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I Don't Want to Be a Mom!

By Jill McWhirter:

I shook in my red, pointy high-heeled shoes that I refused to give up for the dependable chiclet tennis shoes that no mother ever seemed to trip over. You see, everyone told me I would fall in love with my child as soon as I saw her—but I didn’t! Instead, I wanted to scream out, “I changed my mind, I don’t want to be a mother! I don’t want to change diapers! I don’t want to clean or cook or even order for her from the menu when we go out for sushi.” But, it was too late. I couldn’t give her back. There was a no-return policy.

So, I read books on raising babies. Well, I skimmed them, okay? I looked at the pictures. Pictures of what babies were supposed to eat. Mashed-up green stuff? What human or thing would announce “Bon appetite” over a plate of green mush lacking any healthy aroma? I was proud that my daughter’s first word was "toro" (which had nothing to do with a bull) and not "mommy" or "daddy." Although, thanks to my tattle-telling sister, my mother found out I was letting her granddaughter eat sushi, and that was the end of me. News clippings began gracing my mailbox. I spent my free time reading them all, envisioning her standing over me, hands on her safety place, the all-powerful hips.

Even after reading all the clippings, I kept taking my daughter, Kate, to sushi restaurants. I couldn’t let my favorite chef or servers down; I was a huge reason they were still in business. But this time, I kept it a secret. I allowed myself a treat of octopus or smelt eggs when I had successfully completed a load of laundry or unloaded a full dishwasher, and definitely when I changed the bed sheets.

I was still breastfeeding, at times, but mostly using the bottle, which Kate preferred. Then, during one of our secret sushi celebrations, she began to cry. I tried everything, everything that I could dig out of the all-magical diaper bag to quiet her. Nothing pleased her. And the restaurant’s clientele were not pleased either. She kept tugging at my trendy, newly purchased lacy shirt until she snapped a button. “Fine,” I called out to her, and tossed her onto my milk producer and covered her with her favorite blanket. She settled into quietness. The patrons were pleased, if slightly disgusted with me. And I rescinded my sake order.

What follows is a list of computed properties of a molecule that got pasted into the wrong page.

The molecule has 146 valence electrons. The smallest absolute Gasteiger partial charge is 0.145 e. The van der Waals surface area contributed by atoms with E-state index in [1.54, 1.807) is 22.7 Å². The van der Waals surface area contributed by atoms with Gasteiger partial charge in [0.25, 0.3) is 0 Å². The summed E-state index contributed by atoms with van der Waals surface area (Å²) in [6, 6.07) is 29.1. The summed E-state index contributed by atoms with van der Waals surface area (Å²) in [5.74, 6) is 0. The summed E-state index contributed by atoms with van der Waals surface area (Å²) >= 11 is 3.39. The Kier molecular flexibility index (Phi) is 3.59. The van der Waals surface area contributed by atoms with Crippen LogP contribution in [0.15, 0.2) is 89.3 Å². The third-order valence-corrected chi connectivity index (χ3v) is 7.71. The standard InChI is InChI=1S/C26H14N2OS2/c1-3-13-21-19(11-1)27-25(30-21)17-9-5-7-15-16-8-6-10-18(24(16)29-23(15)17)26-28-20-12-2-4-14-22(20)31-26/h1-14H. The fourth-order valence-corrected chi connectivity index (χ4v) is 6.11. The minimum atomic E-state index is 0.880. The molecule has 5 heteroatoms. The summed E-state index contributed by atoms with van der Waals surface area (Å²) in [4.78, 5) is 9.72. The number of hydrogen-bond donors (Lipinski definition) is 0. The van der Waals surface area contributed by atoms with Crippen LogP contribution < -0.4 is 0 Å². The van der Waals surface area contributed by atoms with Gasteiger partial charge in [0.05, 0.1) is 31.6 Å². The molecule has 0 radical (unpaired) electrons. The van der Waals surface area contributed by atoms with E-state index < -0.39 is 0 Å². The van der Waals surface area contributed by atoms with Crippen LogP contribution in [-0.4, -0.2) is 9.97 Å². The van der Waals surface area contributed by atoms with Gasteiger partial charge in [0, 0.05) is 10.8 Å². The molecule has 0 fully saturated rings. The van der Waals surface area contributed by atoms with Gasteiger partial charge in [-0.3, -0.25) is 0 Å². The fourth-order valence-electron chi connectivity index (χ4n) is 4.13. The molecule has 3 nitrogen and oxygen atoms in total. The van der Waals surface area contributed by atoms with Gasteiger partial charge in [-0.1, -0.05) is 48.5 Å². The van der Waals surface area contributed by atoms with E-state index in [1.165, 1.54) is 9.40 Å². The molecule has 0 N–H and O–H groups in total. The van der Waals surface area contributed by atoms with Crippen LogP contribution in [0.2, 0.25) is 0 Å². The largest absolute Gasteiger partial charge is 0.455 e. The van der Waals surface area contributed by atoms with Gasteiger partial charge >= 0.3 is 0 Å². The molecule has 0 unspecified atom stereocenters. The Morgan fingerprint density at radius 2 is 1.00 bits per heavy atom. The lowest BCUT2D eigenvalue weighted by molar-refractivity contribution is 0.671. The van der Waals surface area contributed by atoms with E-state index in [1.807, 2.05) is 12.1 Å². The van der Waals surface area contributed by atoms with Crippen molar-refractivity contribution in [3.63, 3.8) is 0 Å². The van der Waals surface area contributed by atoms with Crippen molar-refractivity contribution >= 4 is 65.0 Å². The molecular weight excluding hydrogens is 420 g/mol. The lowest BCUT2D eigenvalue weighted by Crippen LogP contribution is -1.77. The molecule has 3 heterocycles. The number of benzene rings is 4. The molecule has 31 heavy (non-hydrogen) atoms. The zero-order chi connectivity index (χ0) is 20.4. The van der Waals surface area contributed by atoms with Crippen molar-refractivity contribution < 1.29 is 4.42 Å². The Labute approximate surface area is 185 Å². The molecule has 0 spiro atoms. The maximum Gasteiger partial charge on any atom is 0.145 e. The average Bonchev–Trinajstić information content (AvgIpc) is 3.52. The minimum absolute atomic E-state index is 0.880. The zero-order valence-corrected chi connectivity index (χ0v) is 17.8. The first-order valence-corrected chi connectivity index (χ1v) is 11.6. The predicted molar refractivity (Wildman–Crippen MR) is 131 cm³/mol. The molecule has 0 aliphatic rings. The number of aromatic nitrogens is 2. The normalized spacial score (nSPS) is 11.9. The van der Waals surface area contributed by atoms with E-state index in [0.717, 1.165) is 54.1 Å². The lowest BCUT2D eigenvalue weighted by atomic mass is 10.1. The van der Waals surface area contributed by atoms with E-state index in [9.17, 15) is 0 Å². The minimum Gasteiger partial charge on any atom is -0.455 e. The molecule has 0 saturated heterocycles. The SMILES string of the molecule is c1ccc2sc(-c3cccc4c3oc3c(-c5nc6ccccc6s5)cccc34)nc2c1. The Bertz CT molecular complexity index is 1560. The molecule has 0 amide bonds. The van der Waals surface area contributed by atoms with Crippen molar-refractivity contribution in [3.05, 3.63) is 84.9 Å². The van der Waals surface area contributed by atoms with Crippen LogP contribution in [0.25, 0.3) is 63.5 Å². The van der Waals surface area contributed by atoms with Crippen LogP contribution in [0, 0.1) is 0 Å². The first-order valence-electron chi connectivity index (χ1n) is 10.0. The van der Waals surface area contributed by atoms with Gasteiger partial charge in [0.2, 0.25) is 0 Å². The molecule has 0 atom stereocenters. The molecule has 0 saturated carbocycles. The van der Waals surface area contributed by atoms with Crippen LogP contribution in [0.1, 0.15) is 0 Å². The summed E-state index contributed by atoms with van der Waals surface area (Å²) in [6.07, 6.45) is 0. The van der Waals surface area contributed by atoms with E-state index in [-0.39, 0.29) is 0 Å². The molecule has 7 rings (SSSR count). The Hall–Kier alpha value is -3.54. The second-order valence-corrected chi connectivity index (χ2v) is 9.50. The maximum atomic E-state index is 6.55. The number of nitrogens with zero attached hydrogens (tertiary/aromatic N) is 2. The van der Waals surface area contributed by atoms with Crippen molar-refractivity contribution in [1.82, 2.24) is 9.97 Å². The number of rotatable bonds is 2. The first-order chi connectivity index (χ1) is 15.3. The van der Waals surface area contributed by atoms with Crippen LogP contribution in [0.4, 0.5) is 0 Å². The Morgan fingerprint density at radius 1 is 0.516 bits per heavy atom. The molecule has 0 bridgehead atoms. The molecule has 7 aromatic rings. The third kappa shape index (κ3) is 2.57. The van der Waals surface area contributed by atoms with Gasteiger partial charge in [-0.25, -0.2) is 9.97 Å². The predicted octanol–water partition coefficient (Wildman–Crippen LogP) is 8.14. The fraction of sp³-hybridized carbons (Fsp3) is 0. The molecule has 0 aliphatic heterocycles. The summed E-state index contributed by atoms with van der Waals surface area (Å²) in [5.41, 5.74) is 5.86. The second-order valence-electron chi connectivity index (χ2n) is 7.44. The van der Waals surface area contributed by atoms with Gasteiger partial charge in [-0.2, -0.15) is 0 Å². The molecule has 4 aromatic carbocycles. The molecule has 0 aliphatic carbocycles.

Another fine girl’s luncheon was completed before it was ever finished. I left a half-eaten tuna roll and some soybeans resting in soy sauce on my decorated oval plate, packed up my daughter’s belongings, and quietly slipped out.

My short, speedy steps took me to my car, my high heels holding strong. I opened my car door and gently laid Kate in her carseat. Not wanting to wake her up, I strapped her in and then . . . stopped. I looked at this perfect angel, lying in a tiny carseat. Her chest moving slowly up and down, her miniature fingers laying gently on her ruffled dress. Amazingly long eyelashes, which did not come from me. She was perfect. I put everything else into the car and sat behind the wheel. A moment of peace, before the storm kicks in again, I thought. And that’s when it happened. I heard a small voice from the back; I wasn’t sure what I heard, so I turned to Kate.

She looked up at me with her big brown eyes, smiled, and said, “Momma.”

My heart stopped, and then I panicked. No toro, no oohs or ohs; just, Momma. Just, “Momma.” I repeated out loud. She laughed, I cried. “No one has ever called me that before.” She said it again. My world changed in that second as I grabbed my phone and called my mother. “She called me Momma,” I yelled out, even before my mother had time to say hello. “Well, of course, that’s who you are.” We shared a few words, and then my mother asked what we were doing, and I found a reason to hang up before I divulged my secret sushi lunch with Kate.

I drove my car onto the street and headed home. As I passed the stores along the boulevard, I spotted a shoe store. I pulled in and parked. Kate and I made our way inside, and we went straight to the, yes, the chiclet tennis shoes, and I bought a pair. I slipped my feet in as Cinderella would slip her foot into the glass slipper and happily wore them out of the store.

Many years have passed since I first heard the word Momma. And many secret sushi lunches have been shared. Even today, Kate will sneak out of her office to meet me for a long, indulgent sushi lunch. It became our shared secret. And even though I still love my red high heels, every now and then I wear those not-so chiclet tennis shoes, just so I remember I’m a Momma and proud of it.


Raised in Mississippi, Jillian McWhirter moved to Paris and New York to pursue modeling before moving to Los Angeles to start her film and television career. She has written numerous feature film scripts and has published over thirty educational books that are used by health and safety organizations all over the United States.

Read Elizabeth Gracen's interview with Jillian McWhirter here.

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